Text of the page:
FIA: Engine cost proposal vetoed by Ferrari

The FIA is to continue with its push to introduce standard engines from 2017 after Ferrari vetoed a cost cap on engines and gearboxes.

F1 commercial rights holder Bernie Ecclestone revealed in Texas over the weekend that motorsport's governing body is set to launch a tender process for a low-budget power unit supplier.

And they went another step further on Monday when the FIA confirmed that Ferrari used its right of veto to block proposals to introduce cost reduction measures.

The FIA wanted to cap the price of current spec power units at $12 million while year-old models were set to cost no more than $8m.

A statement read: "The FIA, in agreement with FOM, suggested the principle of setting a maximum price for engine and gear box for client teams at the last Strategy Group meeting.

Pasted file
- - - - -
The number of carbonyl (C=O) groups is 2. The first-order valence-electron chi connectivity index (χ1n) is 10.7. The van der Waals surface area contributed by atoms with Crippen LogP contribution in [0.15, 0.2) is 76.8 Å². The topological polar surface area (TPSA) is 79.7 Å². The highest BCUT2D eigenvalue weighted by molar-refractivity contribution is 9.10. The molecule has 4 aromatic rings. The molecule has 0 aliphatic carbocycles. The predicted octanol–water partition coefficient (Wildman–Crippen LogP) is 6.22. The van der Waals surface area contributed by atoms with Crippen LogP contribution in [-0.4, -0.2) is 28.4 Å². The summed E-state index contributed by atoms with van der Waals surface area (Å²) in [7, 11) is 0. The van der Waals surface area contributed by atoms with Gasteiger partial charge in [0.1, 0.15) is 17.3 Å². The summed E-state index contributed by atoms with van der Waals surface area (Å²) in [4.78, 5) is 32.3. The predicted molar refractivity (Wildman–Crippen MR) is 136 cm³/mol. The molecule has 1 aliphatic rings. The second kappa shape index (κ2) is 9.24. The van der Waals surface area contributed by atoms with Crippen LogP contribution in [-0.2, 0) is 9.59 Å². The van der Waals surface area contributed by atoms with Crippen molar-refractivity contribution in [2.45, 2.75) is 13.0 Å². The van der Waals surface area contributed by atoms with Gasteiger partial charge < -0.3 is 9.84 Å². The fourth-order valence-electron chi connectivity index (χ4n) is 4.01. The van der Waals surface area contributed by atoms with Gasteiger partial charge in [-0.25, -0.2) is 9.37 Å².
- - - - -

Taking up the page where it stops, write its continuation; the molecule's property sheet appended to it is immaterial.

"These measures were put to the vote and adopted with a large majority. However, Ferrari SpA decided to go against this and exercise the right of veto long recognised under agreements governing F1.

"In the interest of the Championship, the FIA has decided not to legally challenge Ferrari

The next move is to launch a cheaper engine option from 2017 and there have been reports that Ecclestone is in favour of 2.2-litre twin-turbo V6 engines, currently being used in the IndyCar Series, which will be provided by an independent supplier.

"The FIA will initiate a consultation with all stakeholders regarding the possible introduction of a client engine, which will be available as of 2017," the statement added.

"Following this consultation a call for tenders for this client engine, the cost of which would be much lower than the current power unit, could be undertaken.

"Supported by FOM, the FIA will continue in its efforts to ensure the sustained long-term development of the Championship and look for solutions enabling it to achieve this.

"It asks all of the teams to make a positive contribution to the success of this approach through proposals and initiatives in the interest of the championship and its continuation over the long term."

Comments